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    By Kelly Dakin | October 15th 2009 09:14 PM | Print | E-mail | Track Comments
    Imagine for a minute that you are a zookeeper. One day while inspecting your prized lizard exhibit you make a startling discovery: your rare female Komodo dragon has produced a clutch of viable eggs --despite never having contact with a male dragon. “What’s going on here!?” you wonder. Well, the staff at two European zoos encountered this scenario recently. Their findings led to the discovery that the endangered Komodo dragon is capable of reproducing asexually, making it the largest vertebrate animal known to reproduce in this way.

    Vertebrate animals usually reproduce sexually, generating offspring through the fusion of male and female gametes (the egg and the sperm). However, some species have evolved an alternative to sexual reproduction. In fact, females from over 70 vertebrate species, including some snakes, birds, and small lizards, are capable of producing viable embryos without male fertilization. This phenomenon, known as parthenogenesis, patently contradicts some long-standing notions about what (or who) is required for animal reproduction. But it turns out that the ability to reproduce asexually is more prevalent in the animal kingdom than previously believed. Interestingly, the biology behind parthenogenesis might inform scientific fields as diverse as reproductive biology, conservation biology, and even stem cell biology.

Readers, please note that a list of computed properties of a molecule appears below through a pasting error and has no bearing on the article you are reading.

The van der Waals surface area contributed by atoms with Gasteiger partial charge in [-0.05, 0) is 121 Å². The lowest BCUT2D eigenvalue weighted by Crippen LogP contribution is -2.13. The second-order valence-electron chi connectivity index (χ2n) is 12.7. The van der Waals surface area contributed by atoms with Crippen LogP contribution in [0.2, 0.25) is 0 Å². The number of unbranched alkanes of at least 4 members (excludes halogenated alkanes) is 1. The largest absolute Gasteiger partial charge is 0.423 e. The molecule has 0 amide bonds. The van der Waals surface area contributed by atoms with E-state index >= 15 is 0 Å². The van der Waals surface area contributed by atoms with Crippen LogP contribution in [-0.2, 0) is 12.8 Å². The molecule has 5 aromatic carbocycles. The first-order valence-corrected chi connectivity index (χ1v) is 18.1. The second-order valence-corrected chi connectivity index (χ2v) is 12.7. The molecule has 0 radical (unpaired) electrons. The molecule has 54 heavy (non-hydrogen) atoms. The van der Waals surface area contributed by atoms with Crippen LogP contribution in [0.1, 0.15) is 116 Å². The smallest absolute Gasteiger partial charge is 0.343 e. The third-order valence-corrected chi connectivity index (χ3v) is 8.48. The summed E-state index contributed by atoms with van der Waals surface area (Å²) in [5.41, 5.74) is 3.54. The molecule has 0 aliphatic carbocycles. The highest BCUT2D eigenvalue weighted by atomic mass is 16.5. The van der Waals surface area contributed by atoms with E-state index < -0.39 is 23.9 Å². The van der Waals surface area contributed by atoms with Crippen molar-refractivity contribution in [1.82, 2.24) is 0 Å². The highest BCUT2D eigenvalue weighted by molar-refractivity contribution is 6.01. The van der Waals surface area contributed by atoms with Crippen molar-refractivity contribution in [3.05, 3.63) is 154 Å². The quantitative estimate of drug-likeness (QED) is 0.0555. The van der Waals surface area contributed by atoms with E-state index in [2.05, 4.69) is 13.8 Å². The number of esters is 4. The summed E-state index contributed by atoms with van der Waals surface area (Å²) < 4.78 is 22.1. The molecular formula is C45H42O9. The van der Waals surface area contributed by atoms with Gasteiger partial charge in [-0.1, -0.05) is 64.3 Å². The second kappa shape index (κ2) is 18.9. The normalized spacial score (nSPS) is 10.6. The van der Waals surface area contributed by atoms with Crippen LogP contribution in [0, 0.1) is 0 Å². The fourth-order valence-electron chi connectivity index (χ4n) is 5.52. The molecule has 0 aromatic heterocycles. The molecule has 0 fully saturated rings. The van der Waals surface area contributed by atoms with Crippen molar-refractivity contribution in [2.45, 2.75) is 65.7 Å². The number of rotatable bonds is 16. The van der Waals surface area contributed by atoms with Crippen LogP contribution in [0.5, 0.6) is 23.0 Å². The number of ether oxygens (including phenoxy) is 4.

According to an article published in Nature in December 2006, within one year the only two sexually mature female Komodo dragons (Varanus komodoensis) in Europe, laid clutches of viable eggs-- despite having had no contact with males. One of the dragons, Flora, was born in captivity and lives at the Chester Zoo in the UK. Even before her eggs hatched, researchers were able to analyze the genetic make-up of the embryos after a few of the eggs collapsed prematurely. They used genetic fingerprinting, the same technique that is used in human paternity tests.